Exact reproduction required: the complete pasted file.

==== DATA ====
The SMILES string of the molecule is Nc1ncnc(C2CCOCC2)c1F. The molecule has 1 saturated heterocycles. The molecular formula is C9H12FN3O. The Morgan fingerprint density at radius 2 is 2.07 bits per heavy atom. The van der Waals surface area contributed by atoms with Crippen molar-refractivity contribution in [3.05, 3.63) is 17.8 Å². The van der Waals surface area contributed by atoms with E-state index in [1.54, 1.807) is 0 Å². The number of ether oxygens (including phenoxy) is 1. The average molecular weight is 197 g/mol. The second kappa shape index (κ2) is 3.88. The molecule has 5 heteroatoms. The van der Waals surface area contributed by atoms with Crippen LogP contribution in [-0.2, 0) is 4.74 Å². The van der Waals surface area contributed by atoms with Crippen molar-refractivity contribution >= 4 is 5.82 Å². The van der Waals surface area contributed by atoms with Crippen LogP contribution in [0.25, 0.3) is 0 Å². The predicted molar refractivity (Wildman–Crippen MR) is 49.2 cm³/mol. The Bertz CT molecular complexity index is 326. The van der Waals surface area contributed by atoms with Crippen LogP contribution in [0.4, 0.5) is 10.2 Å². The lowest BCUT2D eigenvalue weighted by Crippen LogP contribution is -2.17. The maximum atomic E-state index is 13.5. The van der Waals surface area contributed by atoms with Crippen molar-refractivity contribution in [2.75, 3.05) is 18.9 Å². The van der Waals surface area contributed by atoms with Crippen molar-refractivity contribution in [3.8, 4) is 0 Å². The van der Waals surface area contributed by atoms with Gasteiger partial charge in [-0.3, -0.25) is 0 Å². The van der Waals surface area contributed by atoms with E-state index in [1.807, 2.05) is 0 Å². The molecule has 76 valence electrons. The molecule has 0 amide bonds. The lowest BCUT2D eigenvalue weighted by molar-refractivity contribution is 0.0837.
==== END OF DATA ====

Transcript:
The SMILES string of the molecule is Nc1ncnc(C2CCOCC2)c1F. The molecule has 1 saturated heterocycles. The molecular formula is C9H12FN3O. The Morgan fingerprint density at radius 2 is 2.07 bits per heavy atom. The van der Waals surface area contributed by atoms with Crippen molar-refractivity contribution in [3.05, 3.63) is 17.8 Å². The van der Waals surface area contributed by atoms with E-state index in [1.54, 1.807) is 0 Å². The number of ether oxygens (including phenoxy) is 1. The average molecular weight is 197 g/mol. The second kappa shape index (κ2) is 3.88. The molecule has 5 heteroatoms. The van der Waals surface area contributed by atoms with Crippen LogP contribution in [-0.2, 0) is 4.74 Å². The van der Waals surface area contributed by atoms with Crippen molar-refractivity contribution >= 4 is 5.82 Å². The van der Waals surface area contributed by atoms with Crippen LogP contribution in [0.25, 0.3) is 0 Å². The predicted molar refractivity (Wildman–Crippen MR) is 49.2 cm³/mol. The Bertz CT molecular complexity index is 326. The van der Waals surface area contributed by atoms with Crippen LogP contribution in [0.4, 0.5) is 10.2 Å². The lowest BCUT2D eigenvalue weighted by Crippen LogP contribution is -2.17. The maximum atomic E-state index is 13.5. The van der Waals surface area contributed by atoms with Crippen molar-refractivity contribution in [2.75, 3.05) is 18.9 Å². The van der Waals surface area contributed by atoms with Crippen molar-refractivity contribution in [3.8, 4) is 0 Å². The van der Waals surface area contributed by atoms with Gasteiger partial charge in [-0.3, -0.25) is 0 Å². The van der Waals surface area contributed by atoms with E-state index in [1.807, 2.05) is 0 Å². The molecule has 76 valence electrons. The molecule has 0 amide bonds. The lowest BCUT2D eigenvalue weighted by molar-refractivity contribution is 0.0837.